The texts presented here are "reading texts." That is, they are intended for reading for pleasure. This means certain things you might expect from classical texts are missing: no critical apparatus, no or few variant readings given, no lengthy footnotes revisiting 100 year old controversies. For that sort of thing you should consult the standard critical texts, or one of the scholarly web sites dedicated to textual reconstruction.
Many of the texts will be highly annotated with vocabulary and grammar references to help beginners. You should have a basic grasp of the most common declensions and conjugations, including at least a passing familiarity with the athematic verbs. The most common conjunctions, pronouns, prepositions and particles will rarely be defined unless there is something surprising about how they are being used in a particular passage.
I myself am most familiar with the Epic dialect. As a consequence uncontracted verbs and augmentless aorists seem perfectly natural to me. Please do send me comments if you feel I've skipped over something that should be explained.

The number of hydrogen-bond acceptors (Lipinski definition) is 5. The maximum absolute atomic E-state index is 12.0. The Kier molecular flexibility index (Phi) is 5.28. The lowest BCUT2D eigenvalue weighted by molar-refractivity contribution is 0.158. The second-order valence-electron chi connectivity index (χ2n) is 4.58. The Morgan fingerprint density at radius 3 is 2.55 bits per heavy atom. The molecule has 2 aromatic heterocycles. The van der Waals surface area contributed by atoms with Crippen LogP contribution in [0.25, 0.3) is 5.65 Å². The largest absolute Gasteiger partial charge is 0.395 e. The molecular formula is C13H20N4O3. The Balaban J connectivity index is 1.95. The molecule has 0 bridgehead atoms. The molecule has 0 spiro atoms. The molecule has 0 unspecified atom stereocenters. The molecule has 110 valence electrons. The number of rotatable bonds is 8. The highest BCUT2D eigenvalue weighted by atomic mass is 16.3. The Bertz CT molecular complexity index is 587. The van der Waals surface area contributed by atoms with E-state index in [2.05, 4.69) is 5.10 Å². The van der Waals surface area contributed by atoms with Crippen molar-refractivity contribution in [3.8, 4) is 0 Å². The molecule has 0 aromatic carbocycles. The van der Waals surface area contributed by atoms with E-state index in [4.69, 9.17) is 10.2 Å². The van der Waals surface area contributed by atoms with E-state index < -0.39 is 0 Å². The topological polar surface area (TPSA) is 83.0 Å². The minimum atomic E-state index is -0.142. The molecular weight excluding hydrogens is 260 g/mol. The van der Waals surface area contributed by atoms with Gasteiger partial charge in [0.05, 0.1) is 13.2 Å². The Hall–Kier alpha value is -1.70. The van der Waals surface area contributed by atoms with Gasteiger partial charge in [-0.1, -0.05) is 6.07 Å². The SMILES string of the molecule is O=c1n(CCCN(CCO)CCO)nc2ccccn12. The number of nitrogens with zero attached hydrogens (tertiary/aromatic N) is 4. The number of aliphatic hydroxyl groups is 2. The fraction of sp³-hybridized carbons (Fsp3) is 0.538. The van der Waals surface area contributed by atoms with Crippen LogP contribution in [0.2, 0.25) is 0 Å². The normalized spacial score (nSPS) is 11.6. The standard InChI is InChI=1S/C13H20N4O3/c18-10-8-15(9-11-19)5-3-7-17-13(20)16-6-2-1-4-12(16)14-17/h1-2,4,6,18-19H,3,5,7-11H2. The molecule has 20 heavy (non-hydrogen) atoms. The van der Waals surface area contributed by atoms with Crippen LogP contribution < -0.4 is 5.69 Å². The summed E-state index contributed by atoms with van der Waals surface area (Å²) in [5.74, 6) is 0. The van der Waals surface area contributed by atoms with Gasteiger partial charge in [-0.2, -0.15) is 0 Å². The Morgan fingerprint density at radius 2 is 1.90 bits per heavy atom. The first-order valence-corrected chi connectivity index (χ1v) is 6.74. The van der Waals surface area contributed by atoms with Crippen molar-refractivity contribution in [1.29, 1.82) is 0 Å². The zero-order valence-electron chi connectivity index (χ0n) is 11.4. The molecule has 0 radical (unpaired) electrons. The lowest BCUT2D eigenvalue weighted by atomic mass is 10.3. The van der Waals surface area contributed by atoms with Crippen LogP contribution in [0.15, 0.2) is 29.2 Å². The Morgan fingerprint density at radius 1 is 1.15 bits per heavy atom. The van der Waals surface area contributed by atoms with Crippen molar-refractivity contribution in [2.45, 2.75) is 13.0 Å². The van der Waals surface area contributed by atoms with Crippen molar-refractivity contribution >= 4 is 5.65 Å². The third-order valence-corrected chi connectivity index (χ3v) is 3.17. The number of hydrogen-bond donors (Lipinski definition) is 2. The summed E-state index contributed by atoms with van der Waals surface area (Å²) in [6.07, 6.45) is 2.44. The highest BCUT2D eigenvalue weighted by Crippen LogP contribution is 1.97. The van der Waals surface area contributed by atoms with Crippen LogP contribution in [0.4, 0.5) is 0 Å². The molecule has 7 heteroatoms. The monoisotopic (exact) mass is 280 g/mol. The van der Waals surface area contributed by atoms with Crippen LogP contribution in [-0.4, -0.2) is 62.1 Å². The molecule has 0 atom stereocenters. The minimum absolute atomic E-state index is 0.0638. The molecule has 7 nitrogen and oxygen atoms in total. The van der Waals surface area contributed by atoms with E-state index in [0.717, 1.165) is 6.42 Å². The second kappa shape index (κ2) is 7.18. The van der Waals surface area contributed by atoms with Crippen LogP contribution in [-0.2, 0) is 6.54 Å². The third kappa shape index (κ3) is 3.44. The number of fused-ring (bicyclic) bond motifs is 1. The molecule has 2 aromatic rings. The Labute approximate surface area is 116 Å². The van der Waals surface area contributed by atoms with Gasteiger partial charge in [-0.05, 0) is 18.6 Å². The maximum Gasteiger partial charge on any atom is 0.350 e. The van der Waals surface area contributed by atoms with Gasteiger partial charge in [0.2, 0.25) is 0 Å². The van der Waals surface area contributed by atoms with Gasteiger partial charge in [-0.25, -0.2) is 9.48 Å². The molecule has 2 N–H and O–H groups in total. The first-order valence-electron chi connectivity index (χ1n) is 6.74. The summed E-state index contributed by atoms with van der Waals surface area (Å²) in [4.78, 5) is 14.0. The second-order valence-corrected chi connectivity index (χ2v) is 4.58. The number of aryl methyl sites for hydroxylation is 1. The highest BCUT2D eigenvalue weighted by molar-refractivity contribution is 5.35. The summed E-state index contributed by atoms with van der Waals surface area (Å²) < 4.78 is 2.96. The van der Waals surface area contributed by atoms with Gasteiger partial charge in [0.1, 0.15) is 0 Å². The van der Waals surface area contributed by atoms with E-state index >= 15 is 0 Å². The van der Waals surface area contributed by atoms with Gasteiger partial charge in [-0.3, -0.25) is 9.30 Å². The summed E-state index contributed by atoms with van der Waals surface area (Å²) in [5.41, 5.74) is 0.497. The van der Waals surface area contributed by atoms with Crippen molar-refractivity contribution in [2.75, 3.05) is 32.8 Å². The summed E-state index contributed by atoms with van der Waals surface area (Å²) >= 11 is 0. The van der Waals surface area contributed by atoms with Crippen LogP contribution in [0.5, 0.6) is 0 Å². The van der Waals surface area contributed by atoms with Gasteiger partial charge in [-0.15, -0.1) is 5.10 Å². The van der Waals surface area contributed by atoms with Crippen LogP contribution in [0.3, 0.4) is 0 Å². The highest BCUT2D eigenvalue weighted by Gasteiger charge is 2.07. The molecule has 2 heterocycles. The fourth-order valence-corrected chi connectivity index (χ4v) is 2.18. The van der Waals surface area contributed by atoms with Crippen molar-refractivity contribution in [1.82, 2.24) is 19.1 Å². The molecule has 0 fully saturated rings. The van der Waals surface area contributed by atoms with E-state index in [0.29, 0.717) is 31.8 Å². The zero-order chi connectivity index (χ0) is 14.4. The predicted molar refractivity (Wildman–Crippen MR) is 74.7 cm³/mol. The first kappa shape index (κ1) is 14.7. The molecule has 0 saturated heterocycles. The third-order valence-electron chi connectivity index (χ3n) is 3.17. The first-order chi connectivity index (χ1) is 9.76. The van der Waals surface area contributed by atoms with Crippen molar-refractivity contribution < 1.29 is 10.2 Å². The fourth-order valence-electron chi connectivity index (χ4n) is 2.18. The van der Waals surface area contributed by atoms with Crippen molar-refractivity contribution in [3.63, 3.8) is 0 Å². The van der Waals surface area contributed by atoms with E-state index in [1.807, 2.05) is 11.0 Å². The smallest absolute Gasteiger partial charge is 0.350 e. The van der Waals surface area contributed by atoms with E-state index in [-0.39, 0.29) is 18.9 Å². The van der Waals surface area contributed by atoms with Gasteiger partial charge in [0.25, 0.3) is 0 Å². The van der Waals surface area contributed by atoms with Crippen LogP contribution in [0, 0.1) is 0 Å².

- Anacreon and Anacreontics
- To Dionysus.
- Anacreon 358.
- Anacreon 395.
- 7 (6B). To himself "The women say 'you're old, Anacreon.'"
- 21 (21B). Drink up!
- The Greek Anthology
- The Shield of Achilles, Iliad 18.478-608, by Nicholas Swift.
- Homeric Hymns
- Sappho 1: To Aphrodite
- PMG 976: "Insomnia"
- "Some Say," Sappho 16
- "He's lucky as the gods," Sappho 31
- "Chase after the beautiful gifts of the Muses," Sappho 58
- "As when the moon outshines the stars," Sappho 96
- Simonides of Ceos
- Theognis 1-4, to Apollo
- Theognis 5-10, also to Apollo
- Theognis 11-14, to Artemis
- Theognis 133-142, on the limits of human action.
- καὶ τὰ λοιπά — random works that don't fit elsewhere